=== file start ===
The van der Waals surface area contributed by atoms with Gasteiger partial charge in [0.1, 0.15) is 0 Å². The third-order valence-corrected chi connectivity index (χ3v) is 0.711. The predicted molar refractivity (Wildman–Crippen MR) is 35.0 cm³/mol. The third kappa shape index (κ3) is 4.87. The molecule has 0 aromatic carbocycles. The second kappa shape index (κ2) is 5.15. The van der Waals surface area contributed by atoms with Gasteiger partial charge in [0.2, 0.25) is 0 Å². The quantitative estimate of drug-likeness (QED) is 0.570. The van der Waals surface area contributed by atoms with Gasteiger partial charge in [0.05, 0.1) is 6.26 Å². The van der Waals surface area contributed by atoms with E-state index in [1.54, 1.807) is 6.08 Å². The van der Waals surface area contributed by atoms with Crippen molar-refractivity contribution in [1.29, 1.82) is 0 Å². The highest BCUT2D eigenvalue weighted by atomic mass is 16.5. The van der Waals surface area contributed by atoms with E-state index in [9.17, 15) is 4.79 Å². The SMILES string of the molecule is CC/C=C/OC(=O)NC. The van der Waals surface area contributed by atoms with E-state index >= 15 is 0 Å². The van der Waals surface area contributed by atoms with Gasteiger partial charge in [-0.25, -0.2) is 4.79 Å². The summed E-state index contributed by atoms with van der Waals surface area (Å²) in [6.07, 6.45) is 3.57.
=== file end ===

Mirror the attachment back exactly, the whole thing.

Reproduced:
The van der Waals surface area contributed by atoms with Gasteiger partial charge in [0.1, 0.15) is 0 Å². The third-order valence-corrected chi connectivity index (χ3v) is 0.711. The predicted molar refractivity (Wildman–Crippen MR) is 35.0 cm³/mol. The third kappa shape index (κ3) is 4.87. The molecule has 0 aromatic carbocycles. The second kappa shape index (κ2) is 5.15. The van der Waals surface area contributed by atoms with Gasteiger partial charge in [0.2, 0.25) is 0 Å². The quantitative estimate of drug-likeness (QED) is 0.570. The van der Waals surface area contributed by atoms with Gasteiger partial charge in [0.05, 0.1) is 6.26 Å². The van der Waals surface area contributed by atoms with E-state index in [1.54, 1.807) is 6.08 Å². The van der Waals surface area contributed by atoms with Crippen molar-refractivity contribution in [1.29, 1.82) is 0 Å². The highest BCUT2D eigenvalue weighted by atomic mass is 16.5. The van der Waals surface area contributed by atoms with E-state index in [9.17, 15) is 4.79 Å². The SMILES string of the molecule is CC/C=C/OC(=O)NC. The van der Waals surface area contributed by atoms with E-state index >= 15 is 0 Å². The van der Waals surface area contributed by atoms with Gasteiger partial charge in [-0.25, -0.2) is 4.79 Å². The summed E-state index contributed by atoms with van der Waals surface area (Å²) in [6.07, 6.45) is 3.57.